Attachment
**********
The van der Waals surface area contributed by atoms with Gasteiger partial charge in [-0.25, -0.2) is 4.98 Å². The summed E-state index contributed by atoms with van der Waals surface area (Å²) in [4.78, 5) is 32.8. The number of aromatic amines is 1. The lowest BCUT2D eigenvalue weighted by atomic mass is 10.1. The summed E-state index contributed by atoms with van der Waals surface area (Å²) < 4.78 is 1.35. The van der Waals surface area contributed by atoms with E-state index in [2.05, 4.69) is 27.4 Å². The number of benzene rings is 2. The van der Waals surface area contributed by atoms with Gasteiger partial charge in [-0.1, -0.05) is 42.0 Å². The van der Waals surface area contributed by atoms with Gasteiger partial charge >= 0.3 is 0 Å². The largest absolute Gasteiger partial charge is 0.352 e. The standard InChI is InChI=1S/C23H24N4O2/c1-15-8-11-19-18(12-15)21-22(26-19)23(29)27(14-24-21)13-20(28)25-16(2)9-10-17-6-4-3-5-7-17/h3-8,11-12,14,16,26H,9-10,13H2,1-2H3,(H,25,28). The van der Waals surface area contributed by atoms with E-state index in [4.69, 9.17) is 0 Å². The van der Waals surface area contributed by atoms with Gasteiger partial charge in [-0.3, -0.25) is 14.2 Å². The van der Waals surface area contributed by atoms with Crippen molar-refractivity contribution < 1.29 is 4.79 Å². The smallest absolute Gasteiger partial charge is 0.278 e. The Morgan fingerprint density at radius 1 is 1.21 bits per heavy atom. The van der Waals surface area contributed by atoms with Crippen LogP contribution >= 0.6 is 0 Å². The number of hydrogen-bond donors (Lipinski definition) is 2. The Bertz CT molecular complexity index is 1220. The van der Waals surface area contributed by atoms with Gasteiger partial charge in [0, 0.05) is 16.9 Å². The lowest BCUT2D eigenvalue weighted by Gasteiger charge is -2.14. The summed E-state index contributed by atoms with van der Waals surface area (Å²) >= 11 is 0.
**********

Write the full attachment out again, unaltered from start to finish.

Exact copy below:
The van der Waals surface area contributed by atoms with Gasteiger partial charge in [-0.25, -0.2) is 4.98 Å². The summed E-state index contributed by atoms with van der Waals surface area (Å²) in [4.78, 5) is 32.8. The number of aromatic amines is 1. The lowest BCUT2D eigenvalue weighted by atomic mass is 10.1. The summed E-state index contributed by atoms with van der Waals surface area (Å²) < 4.78 is 1.35. The van der Waals surface area contributed by atoms with E-state index in [2.05, 4.69) is 27.4 Å². The number of benzene rings is 2. The van der Waals surface area contributed by atoms with Gasteiger partial charge in [-0.1, -0.05) is 42.0 Å². The van der Waals surface area contributed by atoms with Gasteiger partial charge >= 0.3 is 0 Å². The largest absolute Gasteiger partial charge is 0.352 e. The standard InChI is InChI=1S/C23H24N4O2/c1-15-8-11-19-18(12-15)21-22(26-19)23(29)27(14-24-21)13-20(28)25-16(2)9-10-17-6-4-3-5-7-17/h3-8,11-12,14,16,26H,9-10,13H2,1-2H3,(H,25,28). The van der Waals surface area contributed by atoms with E-state index in [4.69, 9.17) is 0 Å². The van der Waals surface area contributed by atoms with Gasteiger partial charge in [-0.3, -0.25) is 14.2 Å². The van der Waals surface area contributed by atoms with Crippen molar-refractivity contribution < 1.29 is 4.79 Å². The smallest absolute Gasteiger partial charge is 0.278 e. The Morgan fingerprint density at radius 1 is 1.21 bits per heavy atom. The van der Waals surface area contributed by atoms with Crippen LogP contribution >= 0.6 is 0 Å². The number of hydrogen-bond donors (Lipinski definition) is 2. The Bertz CT molecular complexity index is 1220. The van der Waals surface area contributed by atoms with Gasteiger partial charge in [0, 0.05) is 16.9 Å². The lowest BCUT2D eigenvalue weighted by Gasteiger charge is -2.14. The summed E-state index contributed by atoms with van der Waals surface area (Å²) >= 11 is 0.